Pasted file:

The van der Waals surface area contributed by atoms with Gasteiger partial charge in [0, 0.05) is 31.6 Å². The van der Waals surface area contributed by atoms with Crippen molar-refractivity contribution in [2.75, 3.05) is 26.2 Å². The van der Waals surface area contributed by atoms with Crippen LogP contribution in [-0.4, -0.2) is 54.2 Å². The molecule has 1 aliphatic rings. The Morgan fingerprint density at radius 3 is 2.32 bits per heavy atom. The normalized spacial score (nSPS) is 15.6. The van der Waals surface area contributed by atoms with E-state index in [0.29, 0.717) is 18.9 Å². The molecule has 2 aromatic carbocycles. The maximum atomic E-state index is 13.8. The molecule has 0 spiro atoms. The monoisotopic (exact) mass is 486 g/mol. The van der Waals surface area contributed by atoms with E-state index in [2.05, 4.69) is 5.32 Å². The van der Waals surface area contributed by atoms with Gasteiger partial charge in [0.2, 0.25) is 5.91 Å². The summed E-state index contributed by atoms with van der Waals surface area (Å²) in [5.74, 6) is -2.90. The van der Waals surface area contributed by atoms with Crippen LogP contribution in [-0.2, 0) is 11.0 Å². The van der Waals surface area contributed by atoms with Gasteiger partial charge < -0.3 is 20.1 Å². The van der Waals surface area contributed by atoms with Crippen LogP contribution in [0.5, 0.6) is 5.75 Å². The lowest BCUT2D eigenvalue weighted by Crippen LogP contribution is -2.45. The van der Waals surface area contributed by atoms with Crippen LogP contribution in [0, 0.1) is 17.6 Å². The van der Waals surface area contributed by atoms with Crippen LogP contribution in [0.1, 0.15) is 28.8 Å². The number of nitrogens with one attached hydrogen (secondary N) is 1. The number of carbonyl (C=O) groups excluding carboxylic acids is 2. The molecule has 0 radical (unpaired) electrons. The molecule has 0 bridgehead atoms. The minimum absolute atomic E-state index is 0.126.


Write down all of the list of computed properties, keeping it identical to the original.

The van der Waals surface area contributed by atoms with Gasteiger partial charge in [0, 0.05) is 31.6 Å². The van der Waals surface area contributed by atoms with Crippen molar-refractivity contribution in [2.75, 3.05) is 26.2 Å². The van der Waals surface area contributed by atoms with Crippen LogP contribution in [-0.4, -0.2) is 54.2 Å². The molecule has 1 aliphatic rings. The Morgan fingerprint density at radius 3 is 2.32 bits per heavy atom. The normalized spacial score (nSPS) is 15.6. The van der Waals surface area contributed by atoms with E-state index in [0.29, 0.717) is 18.9 Å². The molecule has 2 aromatic carbocycles. The maximum atomic E-state index is 13.8. The molecule has 0 spiro atoms. The monoisotopic (exact) mass is 486 g/mol. The van der Waals surface area contributed by atoms with E-state index in [2.05, 4.69) is 5.32 Å². The van der Waals surface area contributed by atoms with Gasteiger partial charge in [0.2, 0.25) is 5.91 Å². The summed E-state index contributed by atoms with van der Waals surface area (Å²) in [5.74, 6) is -2.90. The van der Waals surface area contributed by atoms with Crippen LogP contribution in [-0.2, 0) is 11.0 Å². The van der Waals surface area contributed by atoms with Gasteiger partial charge < -0.3 is 20.1 Å². The van der Waals surface area contributed by atoms with Crippen LogP contribution in [0.5, 0.6) is 5.75 Å². The lowest BCUT2D eigenvalue weighted by Crippen LogP contribution is -2.45. The van der Waals surface area contributed by atoms with Crippen LogP contribution in [0, 0.1) is 17.6 Å². The van der Waals surface area contributed by atoms with Crippen LogP contribution in [0.1, 0.15) is 28.8 Å². The number of nitrogens with one attached hydrogen (secondary N) is 1. The number of carbonyl (C=O) groups excluding carboxylic acids is 2. The molecule has 0 radical (unpaired) electrons. The molecule has 0 bridgehead atoms. The minimum absolute atomic E-state index is 0.126.